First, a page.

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The Justice Department's Office of Legal Counsel (OLC) advised President Trump that it was within his authority to nominate an official such as former DOJ chief of staff Matthew Whitaker as acting attorney general following Jeff Session's resignation, a senior DOJ official told reporters on Wednesday.

Between the lines: In its written opinion, the OLC argued that the Vacancies Reform Act (VRA) and AG Succession Act present two possible legal avenues for choosing a temporary AG successor, and that neither supersedes the other. The VRA allows the president to choose a high-level agency official who has served for 90 days, regardless of whether they have received Senate confirmation.

  • The OLC also argued that a person serving in a temporary or acting position is not considered a principal officer. Therefore, the office said Whitaker's appointment does not violate the appointments clause of the Constitution, which requires all principal officers be confirmed by the Senate.

The bottom line: Each of these points have been questioned by various legal experts and former DOJ officials. While there have been court rulings on similar situations, which are highlighted in the OLC's written opinion, legal experts have told Axios that there have not been any rulings that specifically address this legal issue. The legality of Whitaker's appointment could still ultimately be decided in court.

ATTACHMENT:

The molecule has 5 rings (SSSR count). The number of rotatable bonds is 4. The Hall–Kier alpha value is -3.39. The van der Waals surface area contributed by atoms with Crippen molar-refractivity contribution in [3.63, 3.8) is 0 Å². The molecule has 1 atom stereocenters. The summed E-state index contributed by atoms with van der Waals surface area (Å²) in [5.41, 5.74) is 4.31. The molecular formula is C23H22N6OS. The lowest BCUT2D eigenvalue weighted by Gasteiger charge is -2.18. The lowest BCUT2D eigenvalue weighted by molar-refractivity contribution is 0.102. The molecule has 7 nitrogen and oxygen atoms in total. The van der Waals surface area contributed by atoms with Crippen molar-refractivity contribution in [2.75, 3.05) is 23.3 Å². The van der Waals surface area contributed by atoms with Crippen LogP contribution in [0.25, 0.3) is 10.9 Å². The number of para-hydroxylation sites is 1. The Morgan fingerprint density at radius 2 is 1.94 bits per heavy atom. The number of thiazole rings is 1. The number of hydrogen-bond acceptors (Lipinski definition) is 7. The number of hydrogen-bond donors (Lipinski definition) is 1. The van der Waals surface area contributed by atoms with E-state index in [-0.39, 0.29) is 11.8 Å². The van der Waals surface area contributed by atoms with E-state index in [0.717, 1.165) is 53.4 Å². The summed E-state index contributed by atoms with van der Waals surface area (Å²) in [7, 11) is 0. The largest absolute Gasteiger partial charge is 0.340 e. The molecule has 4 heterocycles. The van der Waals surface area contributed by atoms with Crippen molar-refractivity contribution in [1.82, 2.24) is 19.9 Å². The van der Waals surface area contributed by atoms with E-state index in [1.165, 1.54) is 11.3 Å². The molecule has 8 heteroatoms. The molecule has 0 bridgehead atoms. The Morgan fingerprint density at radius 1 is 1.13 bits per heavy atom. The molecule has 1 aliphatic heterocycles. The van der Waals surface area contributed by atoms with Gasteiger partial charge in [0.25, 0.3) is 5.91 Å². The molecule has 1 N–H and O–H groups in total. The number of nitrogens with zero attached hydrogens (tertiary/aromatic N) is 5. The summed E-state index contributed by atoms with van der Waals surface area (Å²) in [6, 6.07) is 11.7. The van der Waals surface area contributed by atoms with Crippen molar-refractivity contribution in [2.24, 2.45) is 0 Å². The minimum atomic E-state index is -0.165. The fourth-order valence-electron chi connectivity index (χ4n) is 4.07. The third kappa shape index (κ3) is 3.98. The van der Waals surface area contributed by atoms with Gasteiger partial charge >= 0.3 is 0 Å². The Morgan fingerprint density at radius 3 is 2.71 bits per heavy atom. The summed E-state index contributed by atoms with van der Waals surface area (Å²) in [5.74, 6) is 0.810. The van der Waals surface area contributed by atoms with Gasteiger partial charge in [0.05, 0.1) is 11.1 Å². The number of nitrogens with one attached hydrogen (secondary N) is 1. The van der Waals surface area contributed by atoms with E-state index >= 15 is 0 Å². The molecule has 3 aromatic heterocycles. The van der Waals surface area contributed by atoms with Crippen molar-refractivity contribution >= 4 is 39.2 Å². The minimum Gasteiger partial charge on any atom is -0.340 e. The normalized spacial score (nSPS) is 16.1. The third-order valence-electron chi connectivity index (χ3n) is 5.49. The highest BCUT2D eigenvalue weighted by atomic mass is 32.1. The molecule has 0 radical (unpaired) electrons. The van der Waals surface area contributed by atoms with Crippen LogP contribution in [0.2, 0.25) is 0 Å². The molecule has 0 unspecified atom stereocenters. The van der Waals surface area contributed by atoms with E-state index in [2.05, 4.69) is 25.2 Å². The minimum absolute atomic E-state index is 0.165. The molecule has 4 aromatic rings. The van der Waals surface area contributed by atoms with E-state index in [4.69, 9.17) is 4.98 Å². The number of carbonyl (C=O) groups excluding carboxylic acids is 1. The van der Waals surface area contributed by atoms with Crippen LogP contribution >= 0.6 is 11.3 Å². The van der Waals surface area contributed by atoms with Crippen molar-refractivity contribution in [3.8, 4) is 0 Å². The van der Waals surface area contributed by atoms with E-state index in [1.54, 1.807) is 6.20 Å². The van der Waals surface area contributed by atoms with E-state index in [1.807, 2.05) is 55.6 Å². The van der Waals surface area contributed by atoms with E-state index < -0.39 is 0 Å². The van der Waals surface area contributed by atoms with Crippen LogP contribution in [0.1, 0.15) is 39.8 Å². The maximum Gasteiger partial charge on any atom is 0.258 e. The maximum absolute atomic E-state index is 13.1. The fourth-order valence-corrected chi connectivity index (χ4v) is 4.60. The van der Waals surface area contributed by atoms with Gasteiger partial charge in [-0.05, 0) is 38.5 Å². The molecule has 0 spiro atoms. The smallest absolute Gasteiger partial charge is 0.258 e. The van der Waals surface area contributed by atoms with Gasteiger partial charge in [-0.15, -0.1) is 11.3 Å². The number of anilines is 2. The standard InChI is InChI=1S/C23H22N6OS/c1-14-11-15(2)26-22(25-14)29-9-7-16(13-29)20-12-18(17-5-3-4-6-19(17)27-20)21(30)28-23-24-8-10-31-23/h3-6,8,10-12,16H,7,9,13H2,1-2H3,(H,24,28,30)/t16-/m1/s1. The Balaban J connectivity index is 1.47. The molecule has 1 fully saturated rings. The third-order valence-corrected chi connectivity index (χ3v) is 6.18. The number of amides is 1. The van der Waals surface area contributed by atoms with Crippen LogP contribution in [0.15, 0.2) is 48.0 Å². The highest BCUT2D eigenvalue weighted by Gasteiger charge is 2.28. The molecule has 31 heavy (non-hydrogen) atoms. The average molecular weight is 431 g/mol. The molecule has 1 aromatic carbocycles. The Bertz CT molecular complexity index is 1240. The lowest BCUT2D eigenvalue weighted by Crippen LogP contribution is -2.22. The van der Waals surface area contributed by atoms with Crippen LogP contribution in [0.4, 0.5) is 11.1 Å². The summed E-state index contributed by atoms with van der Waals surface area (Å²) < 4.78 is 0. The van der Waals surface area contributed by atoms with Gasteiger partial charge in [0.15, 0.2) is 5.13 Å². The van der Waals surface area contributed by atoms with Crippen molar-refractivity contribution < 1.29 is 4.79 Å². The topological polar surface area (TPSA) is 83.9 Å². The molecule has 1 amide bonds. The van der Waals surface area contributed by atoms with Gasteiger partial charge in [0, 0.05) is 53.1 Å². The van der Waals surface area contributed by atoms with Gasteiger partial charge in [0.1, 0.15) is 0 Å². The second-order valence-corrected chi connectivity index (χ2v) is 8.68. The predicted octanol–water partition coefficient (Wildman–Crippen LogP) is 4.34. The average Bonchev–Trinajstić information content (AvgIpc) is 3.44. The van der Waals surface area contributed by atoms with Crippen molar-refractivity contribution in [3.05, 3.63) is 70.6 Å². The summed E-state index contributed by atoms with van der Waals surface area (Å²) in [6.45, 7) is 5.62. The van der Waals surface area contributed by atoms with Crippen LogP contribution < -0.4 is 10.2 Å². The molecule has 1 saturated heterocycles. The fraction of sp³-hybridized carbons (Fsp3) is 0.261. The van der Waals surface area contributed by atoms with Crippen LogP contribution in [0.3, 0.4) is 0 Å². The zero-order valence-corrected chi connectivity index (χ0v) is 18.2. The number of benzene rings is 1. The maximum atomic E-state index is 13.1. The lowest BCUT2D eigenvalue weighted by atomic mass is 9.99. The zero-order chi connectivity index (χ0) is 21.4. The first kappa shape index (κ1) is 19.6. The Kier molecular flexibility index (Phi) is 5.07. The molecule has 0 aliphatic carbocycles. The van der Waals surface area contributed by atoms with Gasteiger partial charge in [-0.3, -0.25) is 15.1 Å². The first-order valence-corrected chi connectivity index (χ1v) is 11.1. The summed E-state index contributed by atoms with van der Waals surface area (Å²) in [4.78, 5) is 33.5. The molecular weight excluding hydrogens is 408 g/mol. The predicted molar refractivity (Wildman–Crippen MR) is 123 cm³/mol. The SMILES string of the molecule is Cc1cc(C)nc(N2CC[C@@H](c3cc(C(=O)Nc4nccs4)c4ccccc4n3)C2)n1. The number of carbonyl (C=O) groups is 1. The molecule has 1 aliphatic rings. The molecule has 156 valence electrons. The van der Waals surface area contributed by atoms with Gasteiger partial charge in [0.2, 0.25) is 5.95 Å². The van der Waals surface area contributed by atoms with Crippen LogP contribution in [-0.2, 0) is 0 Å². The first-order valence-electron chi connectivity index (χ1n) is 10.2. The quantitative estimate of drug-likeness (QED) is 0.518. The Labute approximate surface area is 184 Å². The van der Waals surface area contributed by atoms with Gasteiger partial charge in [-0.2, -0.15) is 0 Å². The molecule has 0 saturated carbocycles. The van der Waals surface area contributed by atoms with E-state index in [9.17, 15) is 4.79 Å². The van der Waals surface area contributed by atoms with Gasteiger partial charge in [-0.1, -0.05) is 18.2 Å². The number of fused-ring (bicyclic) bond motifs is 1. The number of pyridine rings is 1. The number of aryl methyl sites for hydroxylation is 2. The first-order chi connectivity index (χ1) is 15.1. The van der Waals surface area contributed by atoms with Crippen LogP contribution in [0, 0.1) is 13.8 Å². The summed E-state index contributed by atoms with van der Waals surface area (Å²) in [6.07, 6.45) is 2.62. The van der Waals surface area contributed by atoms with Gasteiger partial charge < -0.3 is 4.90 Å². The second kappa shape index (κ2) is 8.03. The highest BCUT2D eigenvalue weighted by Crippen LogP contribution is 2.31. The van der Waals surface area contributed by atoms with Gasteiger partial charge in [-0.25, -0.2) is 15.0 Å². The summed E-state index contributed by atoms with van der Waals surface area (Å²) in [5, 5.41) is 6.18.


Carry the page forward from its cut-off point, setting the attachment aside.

The backdrop: The OLC provides legal advice to the president as well as all executive branch agencies, although their opinions have been overturned in some cases — most notably, the "torture memos."

Go deeper: Read the full OLC opinion.

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The big picture: Congress is just one arm of government making the case against these companies. Google is expected to be the first of the firms to face possible antitrust litigation from the Justice Department before summer's end, but all four face a full-court press of investigations by DOJ, the Federal Trade Commission and state attorneys general.

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The White House coronavirus task force will examine more closely just how much SARS-CoV-2 might be transmitted via aerosols, and not just from droplets, NIAID director Anthony Fauci said Wednesday at an online forum sponsored by Harvard T.H. Chan School of Public Health.

Why it matters: The longer the coronavirus can remain infectious in the air, the more likely it can infect people, particularly indoors — leading to the possible need to alter air filtration and circulation within buildings.

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Call it the great retail wash. A wave of defaults, bankruptcies and evictions expected in cities across the U.S. is poised to remake the retail landscape across the country, but there may be some upside for consumers and small businesses.

Why it matters: Rather than an overnight descent into a collection of urban wastelands full of Starbucks, Amazon fulfillment centers, Chase bank branches and nothing else, the coronavirus pandemic and resulting retail apocalypse may just mean that, in major U.S. cities, less is more.